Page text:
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One Year on from ‘Work from Home’ Guidance

One Year on from ‘Work from Home’ Guidance

How can we re-shape the office?

Remark Group’s Technical Director, Joshua Farrell, reflects on a year since the work from home guidance was introduced, and discusses how businesses can adapt their workspaces for reopening.

As I reflect back over the past 12 months, it’s clear that a lot has changed for businesses between now and last year, when the national work from home guidance and lockdown restrictions were first introduced.

As we have seen, factories, offices, and healthcare facilities were faced with quickly implementing the right technology, adjusting with mass uses of soft-codec based platforms (like Microsoft Teams, Webex, and Zoom) to a remote, flexible-working business model.

The pandemic has prompted a shift for users to interact with technology, even those who have – perhaps admittedly – previously been strangers to utilising software for collaboration. Almost overnight, users learned how to use communication technologies, not just for their working lives, but also in ‘virtual social lives’, too.

Technology has undoubtedly been fundamental to the way we work

Investment in the right technology, having a flexible working culture, and the focus on employee wellbeing and mental health has enabled companies to operate, stay connected, and be productive in a remote world.

In some cases, businesses were challenged with supporting thousands of employees to a new way of working: providing them with the right technologies for home office set ups, and then adjusting again to implementing hybrid technology solutions during the easing of restrictions, when teams were spilt between teams working from home and on company premises.

During a period of such change and transformation, ongoing research and development has been fundamental to staying at the forefront of business technology.

The return to the workplace is happening much more gradually: businesses have the opportunity to plan, develop and implement the best solutions to shape a workplace that people want to return to.

But, how can we move forward?

Companies are now reviewing their facilities to adapt to the next evolution of the workspace, whether that’s:

  • The office
  • The factory floor
  • Expanding healthcare facilitates for expansion, or introducing wellbeing zones for staff mental health.

Post-vaccine, we are hearing of more companies adopting to hybrid-working models – finding the right balance between working from home and working from the office. This hybrid model will of course vary from business to business, and their preferences. Some, for example, may use a 50/50 split between working from the office and from home.

To achieve this, creating a dynamic workplace that is compliant to health and safety guidance will ensure that teamwork remains productive.

Here are some factors to consider:

Manage Occupancy Levels

Occupancy control now goes beyond who’s coming in and out of your building. Using health and safety digital signage will assist with all aspects of the reopening of the workspace. This includes:

  • Front of house systems with digital screens that link to your businesses’ cleaning schedule (to show when areas were last cleaned and which rooms are hygienic to use)
  • Using technology that only allows entry inside buildings for people with a healthy temperature, like contactless fever detection systems linked to your access control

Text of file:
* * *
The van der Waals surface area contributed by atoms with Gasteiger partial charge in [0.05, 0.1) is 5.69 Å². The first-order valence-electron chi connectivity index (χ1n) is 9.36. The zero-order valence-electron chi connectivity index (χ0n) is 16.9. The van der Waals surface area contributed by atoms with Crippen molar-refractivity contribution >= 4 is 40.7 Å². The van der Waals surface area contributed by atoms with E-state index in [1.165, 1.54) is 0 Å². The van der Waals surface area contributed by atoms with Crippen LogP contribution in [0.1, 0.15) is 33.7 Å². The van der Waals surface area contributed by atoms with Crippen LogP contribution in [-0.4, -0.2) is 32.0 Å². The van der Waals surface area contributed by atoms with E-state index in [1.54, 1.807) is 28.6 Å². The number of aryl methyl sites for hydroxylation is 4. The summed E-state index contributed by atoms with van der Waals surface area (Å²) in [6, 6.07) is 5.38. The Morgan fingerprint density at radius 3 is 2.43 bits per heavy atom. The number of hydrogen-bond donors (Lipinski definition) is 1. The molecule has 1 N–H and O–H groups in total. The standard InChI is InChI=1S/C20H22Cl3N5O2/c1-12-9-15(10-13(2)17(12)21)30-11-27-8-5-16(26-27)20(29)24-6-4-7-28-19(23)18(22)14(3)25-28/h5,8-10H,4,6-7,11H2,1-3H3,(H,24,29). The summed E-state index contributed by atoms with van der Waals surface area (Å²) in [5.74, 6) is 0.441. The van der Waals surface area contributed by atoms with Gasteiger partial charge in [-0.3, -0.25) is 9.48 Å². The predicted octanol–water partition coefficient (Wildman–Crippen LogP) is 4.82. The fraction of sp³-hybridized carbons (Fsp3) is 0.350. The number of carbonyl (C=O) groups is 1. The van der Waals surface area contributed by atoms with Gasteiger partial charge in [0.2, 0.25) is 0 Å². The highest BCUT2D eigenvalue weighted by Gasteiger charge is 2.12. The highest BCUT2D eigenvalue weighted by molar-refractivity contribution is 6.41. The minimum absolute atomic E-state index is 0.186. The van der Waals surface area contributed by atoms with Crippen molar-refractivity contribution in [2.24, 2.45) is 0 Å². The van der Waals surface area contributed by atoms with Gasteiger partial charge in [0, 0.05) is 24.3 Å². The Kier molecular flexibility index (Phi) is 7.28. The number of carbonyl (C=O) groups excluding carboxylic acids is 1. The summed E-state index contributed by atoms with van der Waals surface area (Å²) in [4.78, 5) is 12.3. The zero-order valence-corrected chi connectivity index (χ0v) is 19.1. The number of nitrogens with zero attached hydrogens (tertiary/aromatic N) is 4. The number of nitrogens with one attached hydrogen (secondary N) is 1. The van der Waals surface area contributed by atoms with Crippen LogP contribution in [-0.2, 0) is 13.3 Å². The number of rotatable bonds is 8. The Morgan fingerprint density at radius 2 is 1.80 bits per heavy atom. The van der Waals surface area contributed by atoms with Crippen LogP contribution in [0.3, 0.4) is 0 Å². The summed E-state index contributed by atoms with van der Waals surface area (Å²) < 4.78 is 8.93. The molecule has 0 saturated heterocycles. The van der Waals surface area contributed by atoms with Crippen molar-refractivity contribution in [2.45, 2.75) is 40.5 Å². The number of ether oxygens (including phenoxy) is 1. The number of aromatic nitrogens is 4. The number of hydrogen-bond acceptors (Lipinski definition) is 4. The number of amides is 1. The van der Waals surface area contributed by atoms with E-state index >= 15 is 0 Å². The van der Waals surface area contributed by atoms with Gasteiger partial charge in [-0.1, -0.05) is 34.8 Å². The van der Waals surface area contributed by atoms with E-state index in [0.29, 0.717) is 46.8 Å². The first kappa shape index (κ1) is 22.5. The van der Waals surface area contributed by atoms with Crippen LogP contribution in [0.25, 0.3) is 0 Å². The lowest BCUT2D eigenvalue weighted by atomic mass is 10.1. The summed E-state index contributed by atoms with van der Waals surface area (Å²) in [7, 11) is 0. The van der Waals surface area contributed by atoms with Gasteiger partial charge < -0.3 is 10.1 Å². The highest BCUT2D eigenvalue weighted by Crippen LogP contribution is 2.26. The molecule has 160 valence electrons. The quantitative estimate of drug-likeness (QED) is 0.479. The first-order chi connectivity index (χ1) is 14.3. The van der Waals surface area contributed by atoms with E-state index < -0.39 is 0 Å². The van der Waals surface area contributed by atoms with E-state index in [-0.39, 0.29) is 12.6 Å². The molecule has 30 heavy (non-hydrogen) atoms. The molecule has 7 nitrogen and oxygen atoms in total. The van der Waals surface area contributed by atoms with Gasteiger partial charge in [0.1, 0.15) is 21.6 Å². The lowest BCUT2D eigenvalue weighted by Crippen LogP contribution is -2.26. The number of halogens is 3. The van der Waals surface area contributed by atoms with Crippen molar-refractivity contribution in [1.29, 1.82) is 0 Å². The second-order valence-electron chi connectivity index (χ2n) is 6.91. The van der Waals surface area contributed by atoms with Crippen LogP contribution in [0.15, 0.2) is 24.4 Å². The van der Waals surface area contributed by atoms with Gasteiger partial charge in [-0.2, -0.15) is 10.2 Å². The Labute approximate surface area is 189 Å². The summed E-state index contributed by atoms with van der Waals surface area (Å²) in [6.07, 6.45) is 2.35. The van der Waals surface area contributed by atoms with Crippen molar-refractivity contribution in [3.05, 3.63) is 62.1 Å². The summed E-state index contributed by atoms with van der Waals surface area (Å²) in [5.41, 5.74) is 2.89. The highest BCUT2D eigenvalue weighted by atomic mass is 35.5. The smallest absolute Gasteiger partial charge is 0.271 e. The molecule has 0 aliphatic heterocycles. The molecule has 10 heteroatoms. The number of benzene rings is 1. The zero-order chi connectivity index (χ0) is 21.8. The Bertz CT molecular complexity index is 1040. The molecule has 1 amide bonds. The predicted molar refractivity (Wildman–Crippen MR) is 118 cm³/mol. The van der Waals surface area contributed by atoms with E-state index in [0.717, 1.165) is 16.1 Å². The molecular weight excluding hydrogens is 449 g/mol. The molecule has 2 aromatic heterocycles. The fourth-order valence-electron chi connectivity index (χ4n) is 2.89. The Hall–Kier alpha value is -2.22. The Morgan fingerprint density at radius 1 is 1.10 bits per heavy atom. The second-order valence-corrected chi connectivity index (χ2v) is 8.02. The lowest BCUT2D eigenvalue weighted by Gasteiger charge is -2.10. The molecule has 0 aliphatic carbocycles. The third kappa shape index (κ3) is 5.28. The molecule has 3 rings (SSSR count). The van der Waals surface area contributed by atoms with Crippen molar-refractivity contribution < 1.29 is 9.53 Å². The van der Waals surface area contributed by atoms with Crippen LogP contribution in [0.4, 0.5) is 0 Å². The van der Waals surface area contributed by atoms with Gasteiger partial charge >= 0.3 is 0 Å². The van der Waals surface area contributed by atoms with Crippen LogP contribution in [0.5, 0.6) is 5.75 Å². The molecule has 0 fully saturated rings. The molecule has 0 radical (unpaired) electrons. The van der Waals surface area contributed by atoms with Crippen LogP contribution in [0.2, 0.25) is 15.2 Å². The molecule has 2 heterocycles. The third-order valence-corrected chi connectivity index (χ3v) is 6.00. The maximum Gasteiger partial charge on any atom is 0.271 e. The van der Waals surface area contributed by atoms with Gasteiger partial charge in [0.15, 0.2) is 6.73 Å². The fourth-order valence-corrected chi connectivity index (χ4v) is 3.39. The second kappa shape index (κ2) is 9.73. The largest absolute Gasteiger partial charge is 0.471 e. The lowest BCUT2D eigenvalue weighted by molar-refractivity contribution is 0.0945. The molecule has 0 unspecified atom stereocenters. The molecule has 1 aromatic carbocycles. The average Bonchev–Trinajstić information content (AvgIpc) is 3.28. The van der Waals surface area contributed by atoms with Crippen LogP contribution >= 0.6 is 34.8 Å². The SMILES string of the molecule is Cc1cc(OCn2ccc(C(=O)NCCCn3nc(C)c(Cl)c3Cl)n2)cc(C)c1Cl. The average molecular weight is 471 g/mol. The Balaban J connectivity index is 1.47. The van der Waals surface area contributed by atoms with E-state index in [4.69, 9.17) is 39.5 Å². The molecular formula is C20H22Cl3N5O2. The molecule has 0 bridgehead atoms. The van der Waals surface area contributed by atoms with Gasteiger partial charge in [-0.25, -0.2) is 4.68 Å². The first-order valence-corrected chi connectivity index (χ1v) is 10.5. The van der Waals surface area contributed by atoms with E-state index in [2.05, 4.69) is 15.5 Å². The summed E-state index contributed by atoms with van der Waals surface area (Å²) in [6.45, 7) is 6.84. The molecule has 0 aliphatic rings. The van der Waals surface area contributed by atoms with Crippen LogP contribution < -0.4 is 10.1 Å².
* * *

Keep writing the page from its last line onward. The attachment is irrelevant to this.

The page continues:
• Displaying occupancy levels in the canteen or busy areas, with ‘stop and go’ traffic control
  • You may also be required to move floor boxes, infrastructure, and adapt your premises to accommodate changes in your occupancy levels

Technology can sustain a healthy working environment by integrating with occupancy control systems throughout your premises.

Make Wellbeing a Business Priority

Workplace wellbeing has always been of importance to us and our customers. As companies plan their return to the workplace (whether that’s partial, or full-term), it’s likely that more companies will make wellbeing a business priority.

This includes:

  • Creating wellbeing zones using Soundscapes inspired by natural landscapes i.e. woodlands, the beach
  • Covid-conscious designs with reassuring digital health and safety updates displayed on screens throughout your premises
  • Creating the right acoustic environment to work in comfortably (not too loud, and also not too silent)
  • Implementing the right lighting to support productivity, and our human body clocks, to assist with overall wellbeing and mental health

What is clear that there are many ways we can create healthy workspaces that put wellbeing, teamwork, health and safety at the forefront.

Video Conferencing Technology

User-friendly video conferencing technology will allow teams to balance working between the home and the workplace, as well as connect to wider audiences. This doesn’t necessarily mean that you will require a brand-new system – we can reuse, or add on to your existing video conferencing equipment for Boardrooms or Huddle Areas, to make your conferencing workspace fit for purpose, and adapt to your new way of working.

Where do we go from here?

Technology has already helped companies to adapt. It’s clear that technology will play a key role in supporting the return to workspaces, regardless of whether that’s for offices, healthcare facilities, and the factory floor.

With COVID-19 still being an issue, the need to adapt hasn't changed and the introduction of video conferencing solutions and digital signage can help keep employees safe and productive whether they are working remotely or from the office.

Remark Group can provide workplace consolidations, tailored to your unique business requirements, to shape your workspace for your new business needs.

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